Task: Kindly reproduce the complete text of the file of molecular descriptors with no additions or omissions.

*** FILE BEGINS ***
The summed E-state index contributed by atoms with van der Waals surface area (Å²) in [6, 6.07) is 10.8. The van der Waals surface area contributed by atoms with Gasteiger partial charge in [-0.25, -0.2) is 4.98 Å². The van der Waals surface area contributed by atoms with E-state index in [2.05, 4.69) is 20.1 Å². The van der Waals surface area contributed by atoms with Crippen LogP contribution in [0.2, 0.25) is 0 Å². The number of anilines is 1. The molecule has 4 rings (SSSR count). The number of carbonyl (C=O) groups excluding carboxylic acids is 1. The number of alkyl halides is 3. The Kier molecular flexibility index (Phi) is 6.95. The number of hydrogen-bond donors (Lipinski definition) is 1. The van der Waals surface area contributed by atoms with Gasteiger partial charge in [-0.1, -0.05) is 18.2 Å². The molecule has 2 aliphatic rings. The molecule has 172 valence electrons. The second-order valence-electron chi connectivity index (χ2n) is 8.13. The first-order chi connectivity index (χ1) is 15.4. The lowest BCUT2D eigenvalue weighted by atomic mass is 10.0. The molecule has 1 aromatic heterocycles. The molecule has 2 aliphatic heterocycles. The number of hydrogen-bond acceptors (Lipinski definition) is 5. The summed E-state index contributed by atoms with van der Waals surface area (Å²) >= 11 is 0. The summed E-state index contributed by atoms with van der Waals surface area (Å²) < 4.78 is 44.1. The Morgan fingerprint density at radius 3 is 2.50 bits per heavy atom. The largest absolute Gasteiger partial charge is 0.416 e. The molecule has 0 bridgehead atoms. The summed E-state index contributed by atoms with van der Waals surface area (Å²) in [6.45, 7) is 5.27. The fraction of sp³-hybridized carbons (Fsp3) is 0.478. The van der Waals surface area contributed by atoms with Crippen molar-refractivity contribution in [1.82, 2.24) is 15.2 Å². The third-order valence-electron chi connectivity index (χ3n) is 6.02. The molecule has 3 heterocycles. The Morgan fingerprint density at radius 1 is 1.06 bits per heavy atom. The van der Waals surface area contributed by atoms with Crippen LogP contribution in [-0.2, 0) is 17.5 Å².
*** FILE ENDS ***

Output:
The summed E-state index contributed by atoms with van der Waals surface area (Å²) in [6, 6.07) is 10.8. The van der Waals surface area contributed by atoms with Gasteiger partial charge in [-0.25, -0.2) is 4.98 Å². The van der Waals surface area contributed by atoms with E-state index in [2.05, 4.69) is 20.1 Å². The van der Waals surface area contributed by atoms with Crippen LogP contribution in [0.2, 0.25) is 0 Å². The number of anilines is 1. The molecule has 4 rings (SSSR count). The number of carbonyl (C=O) groups excluding carboxylic acids is 1. The number of alkyl halides is 3. The Kier molecular flexibility index (Phi) is 6.95. The number of hydrogen-bond donors (Lipinski definition) is 1. The van der Waals surface area contributed by atoms with Gasteiger partial charge in [-0.1, -0.05) is 18.2 Å². The molecule has 2 aliphatic rings. The molecule has 172 valence electrons. The second-order valence-electron chi connectivity index (χ2n) is 8.13. The first-order chi connectivity index (χ1) is 15.4. The lowest BCUT2D eigenvalue weighted by atomic mass is 10.0. The molecule has 1 aromatic heterocycles. The molecule has 2 aliphatic heterocycles. The number of hydrogen-bond acceptors (Lipinski definition) is 5. The summed E-state index contributed by atoms with van der Waals surface area (Å²) >= 11 is 0. The summed E-state index contributed by atoms with van der Waals surface area (Å²) < 4.78 is 44.1. The Morgan fingerprint density at radius 3 is 2.50 bits per heavy atom. The largest absolute Gasteiger partial charge is 0.416 e. The molecule has 0 bridgehead atoms. The summed E-state index contributed by atoms with van der Waals surface area (Å²) in [6.45, 7) is 5.27. The fraction of sp³-hybridized carbons (Fsp3) is 0.478. The van der Waals surface area contributed by atoms with Crippen molar-refractivity contribution in [1.82, 2.24) is 15.2 Å². The third-order valence-electron chi connectivity index (χ3n) is 6.02. The molecule has 3 heterocycles. The Morgan fingerprint density at radius 1 is 1.06 bits per heavy atom. The van der Waals surface area contributed by atoms with Crippen LogP contribution in [-0.2, 0) is 17.5 Å².